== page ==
Cisco said Inlet's adaptive bit rate capabilities will beef up Videoscape, a cloud-based platform designed to help service providers pair their traditional video services with Web-fed video and applications and to help cable operators and telcos build up their TV Everywhere strategies.
Based in Raleigh, N.C., privately held Inlet counts the BBC, Wealth TV and NBCUniversal LLC as customers. The company, founded in 2003, has raised at least $22 million, and it announced last month that it's doubling its R&D force after recording 2010 revenues that were twice the level of 2009.
Cisco expects to complete the deal in the first half of the year and to transfer Inlet employees to its Service Provider Video Technology Group, which is helmed by newcomer Senior VP Enrique Rodriguez. (See Former Microsoft Exec Joins Cisco's Video Group .)
Why this matters
Current thinking has it that if SPs want to do TV Everywhere and offer some semblance of quality over links they have no control over, they'll need adaptive bit rate technology. That would imply Cisco needs something like Inlet to make Videoscape succeed, especially as the company seeks out its first U.S. trial of the architecture.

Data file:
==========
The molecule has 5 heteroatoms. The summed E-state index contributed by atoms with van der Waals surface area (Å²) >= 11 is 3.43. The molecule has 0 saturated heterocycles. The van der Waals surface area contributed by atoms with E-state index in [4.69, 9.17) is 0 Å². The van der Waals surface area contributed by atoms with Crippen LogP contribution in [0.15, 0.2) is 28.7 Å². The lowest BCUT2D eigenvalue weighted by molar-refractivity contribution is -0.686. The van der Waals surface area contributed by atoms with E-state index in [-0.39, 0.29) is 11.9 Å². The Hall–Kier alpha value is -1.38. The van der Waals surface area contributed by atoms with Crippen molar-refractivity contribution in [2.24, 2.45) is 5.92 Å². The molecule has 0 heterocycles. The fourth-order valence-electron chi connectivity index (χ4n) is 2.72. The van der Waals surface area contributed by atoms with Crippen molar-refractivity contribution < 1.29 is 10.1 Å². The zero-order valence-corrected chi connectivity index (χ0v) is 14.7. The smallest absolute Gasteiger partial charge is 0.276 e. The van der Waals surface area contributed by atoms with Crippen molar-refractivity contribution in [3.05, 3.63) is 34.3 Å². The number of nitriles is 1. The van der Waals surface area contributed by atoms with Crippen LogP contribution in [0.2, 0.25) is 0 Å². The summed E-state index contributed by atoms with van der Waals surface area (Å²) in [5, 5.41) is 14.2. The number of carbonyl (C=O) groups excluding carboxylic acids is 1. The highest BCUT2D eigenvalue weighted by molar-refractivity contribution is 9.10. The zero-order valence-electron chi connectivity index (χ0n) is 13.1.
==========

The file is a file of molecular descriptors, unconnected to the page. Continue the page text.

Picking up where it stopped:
Adaptive bit rate technology changes the quality of a stream on the fly as bandwidth conditions fluctuate. Without it, buffering and choppy video are more likely to happen. Other major players are buying into the concept -- EchoStar Corp. LLC (Nasdaq: SATS) recently acquired Move Networks Inc. , for example.
For more about Videoscape -- including Cisco's earlier TV Everywhere deal to acquire ExtendMedia -- and how adaptive bit rate technologies work, please check out:
- Cisco Lands Another Video
- Cisco: We've Got AllVid AllCovered
- CES 2011: Cisco Wants Videoscape to Play Nice
- CES: Cisco Unveils Master Plan for Video
- Cisco Buys Into TV Everywhere (Again)
- Move Scores Adaptive Streaming Patent
- EchoStar Buys Move Networks
- Comcast's 'Project Infinity' Takes Flight
- Cable Thinking Big With Video-Focused CDNs
— Jeff Baumgartner, Site Editor, Light Reading Cable